Ceylon’s films feature intelligent and stimulating use of image and sound, and this film offers just that. If you have not seen it yet, seek out a cinema with it in the programme. Don’t wait for the Blu-Ray or Television airing – this film deserves a theatrical setting. Both of my viewings were at the Hyde Park Picture House which enjoys a classical auditorium: this is the way to get the full pleasure of this film.
I have seen reviews that focus on the film only as satire or as a Cronenberg film. It’s as much Bruce Wagner’s (who wrote the screenplay) but it feels as if Cronenberg has subtly channeled his great visceral sensibility into this story of people’s suffering. I agree with Roy, the characters are no ghastly types and are realised with great feeling, not least because the actors knew when to exercise restraint. It might not be the kind of body horror of his earlier career. Flesh, however, seems still of central importance.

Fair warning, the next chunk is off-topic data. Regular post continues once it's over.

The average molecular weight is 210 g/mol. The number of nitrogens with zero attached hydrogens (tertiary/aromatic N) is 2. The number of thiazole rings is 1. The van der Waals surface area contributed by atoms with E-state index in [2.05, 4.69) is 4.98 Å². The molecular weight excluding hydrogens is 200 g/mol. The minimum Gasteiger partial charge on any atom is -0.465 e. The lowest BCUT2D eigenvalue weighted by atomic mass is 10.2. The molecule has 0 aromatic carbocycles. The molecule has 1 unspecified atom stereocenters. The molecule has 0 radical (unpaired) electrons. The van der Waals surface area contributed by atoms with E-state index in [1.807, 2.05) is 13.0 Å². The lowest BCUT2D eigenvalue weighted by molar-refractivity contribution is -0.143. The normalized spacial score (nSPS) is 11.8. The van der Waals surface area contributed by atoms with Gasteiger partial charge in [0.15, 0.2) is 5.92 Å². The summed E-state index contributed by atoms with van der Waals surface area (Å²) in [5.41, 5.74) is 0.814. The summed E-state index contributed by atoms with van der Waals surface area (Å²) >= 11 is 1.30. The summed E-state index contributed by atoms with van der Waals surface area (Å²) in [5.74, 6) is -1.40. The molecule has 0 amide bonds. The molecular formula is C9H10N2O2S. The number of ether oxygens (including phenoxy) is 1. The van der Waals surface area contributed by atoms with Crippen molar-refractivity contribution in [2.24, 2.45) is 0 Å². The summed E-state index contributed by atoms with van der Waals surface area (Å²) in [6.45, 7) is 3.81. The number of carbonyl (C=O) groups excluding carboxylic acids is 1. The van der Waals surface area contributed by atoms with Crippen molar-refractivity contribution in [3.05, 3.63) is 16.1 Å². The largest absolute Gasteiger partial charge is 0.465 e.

After Shivers (1975), one’s sense of bodily integrity lives in constant threat in a Cronenberg film. This latest film was reminiscent of Dead Ringers (1988) in its air of tangible menace that fearsome (Freudian) drama of male dominance of female reproduction sustained. People kept their clothes on in A Dangerous Method (2011), and Cronenberg moved the conversation to desire (in our minds) rather than pure body invasion, although Keira Knightley’s Sabine Spielrein begged for mortification at the hands of Michael Fassbender’s Carl Jung. This creates a neat lead into Maps to the Stars and Bruce Wagner’s insider script. Havana’s visceral healing sessions with John Cusack – her crying out as he touches her ‘healing’ points – seems to develop that idea (from Keira Knightley’s Sabine Spielrein) that mental torture is expressed and expunged through the body – with complex results. In Existenz (1999), Cronenberg explored a world where his characters could jack into various games and experiences through portals inserted into their physical bodies. As the gamers found an increasing difficulty in distinguishing what was real or not, there is the same confusion for characters here. Compared to Existenz, this Hollywood world – with pills etc – means the jacking-in is cleaner, less messy physically whilst still devastating mentally.